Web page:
Diurnal photosynthesis, water use efficiency and light use efficiency of wheat under Mediterranean field conditions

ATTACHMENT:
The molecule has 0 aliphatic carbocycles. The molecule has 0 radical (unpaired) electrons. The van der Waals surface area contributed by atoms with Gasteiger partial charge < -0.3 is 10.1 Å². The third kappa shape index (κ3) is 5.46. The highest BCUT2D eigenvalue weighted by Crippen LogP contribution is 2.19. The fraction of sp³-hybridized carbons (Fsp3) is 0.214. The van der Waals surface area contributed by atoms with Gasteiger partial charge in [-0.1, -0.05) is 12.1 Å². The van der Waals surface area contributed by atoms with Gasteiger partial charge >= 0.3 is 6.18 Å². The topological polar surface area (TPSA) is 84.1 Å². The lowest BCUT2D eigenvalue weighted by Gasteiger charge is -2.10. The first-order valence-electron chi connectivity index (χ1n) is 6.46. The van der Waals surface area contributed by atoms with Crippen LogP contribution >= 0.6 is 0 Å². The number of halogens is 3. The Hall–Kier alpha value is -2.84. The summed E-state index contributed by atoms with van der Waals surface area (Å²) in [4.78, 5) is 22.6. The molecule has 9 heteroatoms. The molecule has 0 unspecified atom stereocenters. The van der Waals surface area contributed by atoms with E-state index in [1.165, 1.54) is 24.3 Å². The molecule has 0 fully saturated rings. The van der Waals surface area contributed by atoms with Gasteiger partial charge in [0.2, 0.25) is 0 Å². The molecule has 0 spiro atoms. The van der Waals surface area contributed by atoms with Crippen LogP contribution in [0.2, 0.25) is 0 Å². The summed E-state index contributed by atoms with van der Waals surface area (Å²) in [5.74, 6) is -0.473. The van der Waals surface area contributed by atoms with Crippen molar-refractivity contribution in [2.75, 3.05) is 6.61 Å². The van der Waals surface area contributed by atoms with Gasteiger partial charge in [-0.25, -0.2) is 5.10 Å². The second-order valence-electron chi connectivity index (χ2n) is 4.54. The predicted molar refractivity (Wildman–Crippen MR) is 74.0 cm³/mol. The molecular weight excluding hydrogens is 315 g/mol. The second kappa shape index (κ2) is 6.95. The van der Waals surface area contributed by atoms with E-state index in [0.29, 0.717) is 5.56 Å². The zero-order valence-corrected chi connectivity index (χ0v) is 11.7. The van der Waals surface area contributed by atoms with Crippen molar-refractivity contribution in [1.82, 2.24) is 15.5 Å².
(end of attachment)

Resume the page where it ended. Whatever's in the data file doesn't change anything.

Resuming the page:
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Photosynthesis and transpiration rates of wheat leaves (Triticum aestivum L.) were measured at 30 min intervals under Mediterranean field conditions, using Photosynthesis Monitor system (PM-48M). The dynamics of net photosynthetic rate (P-N), transpiration rate (E-T), water use efficiency (WUE), light use efficiency (LUE), stomatal conductance (g.), photosynthetically active radiation (PAR), air temperature (T), relative humidity (RH), and atmospheric CO2 concentration (Cm) were quantified at five rainfed wheat sites with the same stages of development (midflowering) along south-to-north and east-to-west transects for eight days in April. Diurnal P-N (3.6 to 6.6 mu mol m(-2) s(-1)), PAR (392 to 564 mu mol m(-2) sec(-1)), LUE (0.006 to 0.015) and WUE (0.0001 to 0.011) did not vary significantly across all five wheat sites (p>0.05). P-N and E-T were strongly coupled and highly correlated with PAR (p<0.001). Best multiple linear regression (MLR) models accounted for 92% of variations in P-N as a function of PAR and E-T, and 90% in E-T as a function of PAR and RH (p<0.001). P-N exhibited a peak at mid-morning, and a photosynthetic midday depression under the limiting effects of high evaporative demand. Diurnal variations in WUE and LUE showed a bimodal behavior with the maximum values in early morning and late afternoon, As the impacts of global climate change become increasingly felt, continuous measurements of climate-crop-soil-management interactions under natural conditions play a pivotal role not only in exploring changes in ecophysiological properties of strategic crops for food security such as wheat but also in devising preventive and mitigative management practices to ensure sustained agricultural productivity.